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Nicholas' new $29 bar menu

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As usual I was eager to try something new, so when I read that Nicholas was offering a new bar menu I was first in line. The deal is that you can get a three course meal at the bar for $29, but they choose the courses for you. There is a different menu every day except Saturday.

The Sunday menu looked like my favorite so we were there at 5:30 tonight ready to eat. I was expecting smaller portions or something different from the usual courses, but I was pleasantly surprised. The first course tonight was a nice salad and it came in a huge bowl, same as when you order it in the main room.

The main course was the lobster with the crispy pork belly, which I absolutely love. Again it was a full portion and as wonderful as always. This was followed by the chocolate brownie sundae.

So, we didn't get an amuse bouche or a loaf of whatever to take home, but we ate as well as anyone tonight. With a nice glass of wine and a pre dinner drink, including tip we got out for about $100.

The full menu selections for each day are on the website at the end of the bar menu. I definately plan on sampling more of these bargains.

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  1. Seal - Thanks for the report. I noticed the post on Twitter about the bar menu special and was wondering whether the portions were smaller to justify the reduced price. Happy to hear otherwise. I agree that out of all the menus, Sunday seems the best. Please let us know if you try others.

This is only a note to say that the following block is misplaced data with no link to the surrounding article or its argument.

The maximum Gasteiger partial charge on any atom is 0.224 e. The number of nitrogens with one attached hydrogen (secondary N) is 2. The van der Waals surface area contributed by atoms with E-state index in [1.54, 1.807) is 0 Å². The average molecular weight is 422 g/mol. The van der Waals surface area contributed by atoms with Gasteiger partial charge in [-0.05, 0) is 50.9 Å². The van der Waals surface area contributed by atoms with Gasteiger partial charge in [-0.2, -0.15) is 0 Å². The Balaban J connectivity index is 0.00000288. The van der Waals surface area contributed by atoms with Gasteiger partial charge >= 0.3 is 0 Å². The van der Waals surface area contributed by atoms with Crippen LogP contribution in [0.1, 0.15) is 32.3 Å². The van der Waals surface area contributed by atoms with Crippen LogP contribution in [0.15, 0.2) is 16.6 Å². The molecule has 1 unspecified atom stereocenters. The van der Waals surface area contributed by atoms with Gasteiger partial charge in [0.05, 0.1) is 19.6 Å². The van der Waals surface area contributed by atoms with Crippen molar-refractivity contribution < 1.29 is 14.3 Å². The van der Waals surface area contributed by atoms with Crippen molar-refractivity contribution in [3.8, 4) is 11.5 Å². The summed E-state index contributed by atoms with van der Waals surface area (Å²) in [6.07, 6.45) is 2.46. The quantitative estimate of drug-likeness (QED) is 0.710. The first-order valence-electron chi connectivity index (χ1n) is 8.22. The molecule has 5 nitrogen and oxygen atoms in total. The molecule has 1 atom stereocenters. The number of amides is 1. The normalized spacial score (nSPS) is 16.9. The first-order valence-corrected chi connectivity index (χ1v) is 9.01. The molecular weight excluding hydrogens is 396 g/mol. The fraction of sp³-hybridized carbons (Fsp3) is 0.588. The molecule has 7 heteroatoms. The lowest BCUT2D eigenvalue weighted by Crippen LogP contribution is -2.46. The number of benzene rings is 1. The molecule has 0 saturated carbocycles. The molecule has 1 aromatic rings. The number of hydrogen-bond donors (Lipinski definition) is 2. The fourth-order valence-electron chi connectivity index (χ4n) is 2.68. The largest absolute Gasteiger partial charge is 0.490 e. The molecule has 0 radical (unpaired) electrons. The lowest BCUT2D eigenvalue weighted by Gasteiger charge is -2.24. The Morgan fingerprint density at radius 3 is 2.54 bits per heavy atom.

1. $29 bar menu at Nicholas. $40 four course at Le Bec Fin. Happy days for food geeks. Sad signals about the "economic recovery."

      5 Replies
      1. re: MGZ

        MGZ - I'm not sure if you are aware, but Le Bec Fin is scheduled to close next spring. I guess it's a sign of the times.
        http://www.philly.com/philly/restaura...

        1. re: bgut1

          Indeed. We were down there recently and realized we must have been away longer than we thought. Suzanna Foo has retreated to the suburbs. Striped Bass is gone and the bell continues to toll for Georges’ s classic. Walnut Street is a very different place.

          1. re: MGZ

            it's a better place with young chefs all over the board rediscovering food movements and artisinal vendors and etc etc. not spurning obvious masterful chefs and institutions like le bec fin, but the philly scene was a lot of antiquated pomp, go to northern liberties or some of the cooler spots in fairmount to grab an idea. striped bass is still missed, however, without argument.
            post script question, has anyone ever tried the stone harbor/avalon outpost of blackfish, or the conshohocken original outpost? one more, the diving horse in avalon, trying to get some feedback for a soon-to come trip south

            1. re: longbranchgourmet

              I have no aversion to either the new trends or emerging talents. I suppose it's simply a bit of nostalgia for Restaurant Row of the 90s. For me, it was a time to enjoy still being in lowercase and explore an exciting food world that was really just beginning to bud.

              1. re: MGZ

                true. a the onset of a new defining classicism, completely understand/ center city was worlds away from south philly but despite the actual proximity, as a child it was indeed awe-inspiring and loomingly impressive. walnut and chestnut now are barely even drivable now with the constant construction and the eateries lost some luster